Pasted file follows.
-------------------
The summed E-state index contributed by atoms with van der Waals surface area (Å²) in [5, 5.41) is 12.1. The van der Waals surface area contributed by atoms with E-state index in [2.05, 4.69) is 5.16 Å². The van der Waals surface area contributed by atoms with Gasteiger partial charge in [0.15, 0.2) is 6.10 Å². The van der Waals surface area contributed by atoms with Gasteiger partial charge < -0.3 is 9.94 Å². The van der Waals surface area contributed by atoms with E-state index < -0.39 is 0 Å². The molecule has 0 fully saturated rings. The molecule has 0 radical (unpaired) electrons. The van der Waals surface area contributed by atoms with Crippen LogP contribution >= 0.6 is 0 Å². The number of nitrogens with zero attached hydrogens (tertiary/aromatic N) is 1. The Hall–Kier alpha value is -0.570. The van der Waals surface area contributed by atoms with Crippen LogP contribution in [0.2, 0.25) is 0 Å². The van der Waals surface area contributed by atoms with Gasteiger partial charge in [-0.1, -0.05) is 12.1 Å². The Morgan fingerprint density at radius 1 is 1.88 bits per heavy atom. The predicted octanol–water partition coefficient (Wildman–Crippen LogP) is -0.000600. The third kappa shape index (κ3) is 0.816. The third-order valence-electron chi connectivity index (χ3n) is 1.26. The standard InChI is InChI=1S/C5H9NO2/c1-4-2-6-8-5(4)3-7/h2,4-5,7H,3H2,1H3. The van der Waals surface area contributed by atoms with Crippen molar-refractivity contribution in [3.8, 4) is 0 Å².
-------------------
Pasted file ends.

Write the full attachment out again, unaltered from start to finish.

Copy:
The summed E-state index contributed by atoms with van der Waals surface area (Å²) in [5, 5.41) is 12.1. The van der Waals surface area contributed by atoms with E-state index in [2.05, 4.69) is 5.16 Å². The van der Waals surface area contributed by atoms with Gasteiger partial charge in [0.15, 0.2) is 6.10 Å². The van der Waals surface area contributed by atoms with Gasteiger partial charge < -0.3 is 9.94 Å². The van der Waals surface area contributed by atoms with E-state index < -0.39 is 0 Å². The molecule has 0 fully saturated rings. The molecule has 0 radical (unpaired) electrons. The van der Waals surface area contributed by atoms with Crippen LogP contribution >= 0.6 is 0 Å². The number of nitrogens with zero attached hydrogens (tertiary/aromatic N) is 1. The Hall–Kier alpha value is -0.570. The van der Waals surface area contributed by atoms with Crippen LogP contribution in [0.2, 0.25) is 0 Å². The van der Waals surface area contributed by atoms with Gasteiger partial charge in [-0.1, -0.05) is 12.1 Å². The Morgan fingerprint density at radius 1 is 1.88 bits per heavy atom. The predicted octanol–water partition coefficient (Wildman–Crippen LogP) is -0.000600. The third kappa shape index (κ3) is 0.816. The third-order valence-electron chi connectivity index (χ3n) is 1.26. The standard InChI is InChI=1S/C5H9NO2/c1-4-2-6-8-5(4)3-7/h2,4-5,7H,3H2,1H3. The van der Waals surface area contributed by atoms with Crippen molar-refractivity contribution in [3.8, 4) is 0 Å².